Environmental organizations are demanding the Mexican government block a proposed tourist project in the northwestern state of Baja California Sur, saying it would pose a severe threat to the Cabo Pulmo marine reserve.
“The Cabo Dorado project must be avoided at all costs due to the large amount of regional impacts that would jeopardize the environmental viability and people’s wellbeing in that region in the short, medium and long term,” they said in a statement.
La Rivera Desarrollos BCS, a joint venture made up of China’s Beijing Sansong International Trade Group and U.S.-based Glorious Earth Group, plans to invest $3.6 billion to build Cabo Dorado in the same spot where another giant development project, Cabo Cortes, had been planned.
Mexico’s government canceled that earlier project in 2012 over environmental concerns.
Friends for the Conservation of Cabo Pulmo, the Mexican Center for Environmental Rights, Wildcoast and Greenpeace, among other groups, said Cabo Dorado, which would include construction of 22,503 guestrooms, will create a settlement of 440,000 inhabitants with a water demand of 50 million cubic meters (1.76 billion cubic feet) annually and put Baja California Sur’s water security at “serious risk.”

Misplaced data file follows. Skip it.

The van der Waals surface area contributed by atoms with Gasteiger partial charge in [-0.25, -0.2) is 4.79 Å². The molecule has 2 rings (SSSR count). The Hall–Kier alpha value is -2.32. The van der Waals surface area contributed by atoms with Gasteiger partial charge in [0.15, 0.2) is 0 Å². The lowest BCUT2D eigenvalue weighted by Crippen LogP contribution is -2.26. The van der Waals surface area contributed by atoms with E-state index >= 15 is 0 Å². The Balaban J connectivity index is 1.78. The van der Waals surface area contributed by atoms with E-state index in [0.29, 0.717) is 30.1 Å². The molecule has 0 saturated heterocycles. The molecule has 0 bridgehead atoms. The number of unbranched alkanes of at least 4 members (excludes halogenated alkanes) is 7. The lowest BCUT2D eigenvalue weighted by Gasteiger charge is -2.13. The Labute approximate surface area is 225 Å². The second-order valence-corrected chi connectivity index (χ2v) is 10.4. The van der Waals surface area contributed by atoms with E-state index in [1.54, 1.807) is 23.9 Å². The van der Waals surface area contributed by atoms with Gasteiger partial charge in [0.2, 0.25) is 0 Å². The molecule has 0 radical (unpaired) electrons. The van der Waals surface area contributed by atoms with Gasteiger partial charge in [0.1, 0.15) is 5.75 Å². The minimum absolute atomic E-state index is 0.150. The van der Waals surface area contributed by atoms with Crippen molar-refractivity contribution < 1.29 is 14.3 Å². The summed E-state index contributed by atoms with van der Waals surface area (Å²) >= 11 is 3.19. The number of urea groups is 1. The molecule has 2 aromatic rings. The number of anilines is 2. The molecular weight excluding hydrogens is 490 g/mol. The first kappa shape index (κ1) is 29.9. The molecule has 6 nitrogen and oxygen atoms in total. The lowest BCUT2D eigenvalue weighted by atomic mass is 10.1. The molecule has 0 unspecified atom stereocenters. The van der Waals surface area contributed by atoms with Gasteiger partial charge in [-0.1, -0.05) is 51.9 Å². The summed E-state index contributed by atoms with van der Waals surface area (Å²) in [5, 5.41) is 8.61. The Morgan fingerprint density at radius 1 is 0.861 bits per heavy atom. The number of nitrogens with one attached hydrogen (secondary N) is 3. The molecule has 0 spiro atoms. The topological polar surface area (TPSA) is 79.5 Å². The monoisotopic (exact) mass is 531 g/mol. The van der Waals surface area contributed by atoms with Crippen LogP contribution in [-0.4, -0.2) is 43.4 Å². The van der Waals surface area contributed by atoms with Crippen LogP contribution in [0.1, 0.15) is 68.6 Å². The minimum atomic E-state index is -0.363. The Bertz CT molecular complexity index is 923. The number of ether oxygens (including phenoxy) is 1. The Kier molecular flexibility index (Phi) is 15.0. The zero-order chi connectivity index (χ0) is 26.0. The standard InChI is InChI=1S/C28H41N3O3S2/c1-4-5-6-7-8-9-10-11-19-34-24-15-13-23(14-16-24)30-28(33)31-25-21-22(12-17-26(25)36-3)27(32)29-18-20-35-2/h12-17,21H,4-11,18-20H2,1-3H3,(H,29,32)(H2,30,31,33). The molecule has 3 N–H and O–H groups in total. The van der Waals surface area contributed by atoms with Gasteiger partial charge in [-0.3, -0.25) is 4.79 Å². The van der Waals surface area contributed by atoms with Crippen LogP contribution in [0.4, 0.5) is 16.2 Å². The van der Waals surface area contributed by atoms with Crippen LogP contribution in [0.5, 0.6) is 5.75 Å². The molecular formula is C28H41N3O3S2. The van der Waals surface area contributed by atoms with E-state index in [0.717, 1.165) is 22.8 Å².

The project also would affect the health of Cabo Pulmo’s coral reef system, according to scientific studies cited by the NGOs.
The organizations are calling on the Environment Secretariat to refuse to grant the joint venture a construction permit for the tourist complex.
Cabo Dorado’s official Web site, meanwhile, says it is a “radically different project to similar ones in the region,” saying it is “unique in the sense that the real estate density has been considerably decreased and the ecological reserve allotted to the conservation of the environment has been increased significantly.”
Environmental groups that warned about the threat Cabo Cortes posed to Cabo Pulmo succeeded in halting construction of that earlier project.
That 7,111-hectare (17,550-acre) marine reserve, 99 percent of which is ocean, was declared a UNESCO World Heritage Site in 2005. It boasts the best-preserved coral reef in Mexico’s Pacific region.
Source | Hispanically Speaking News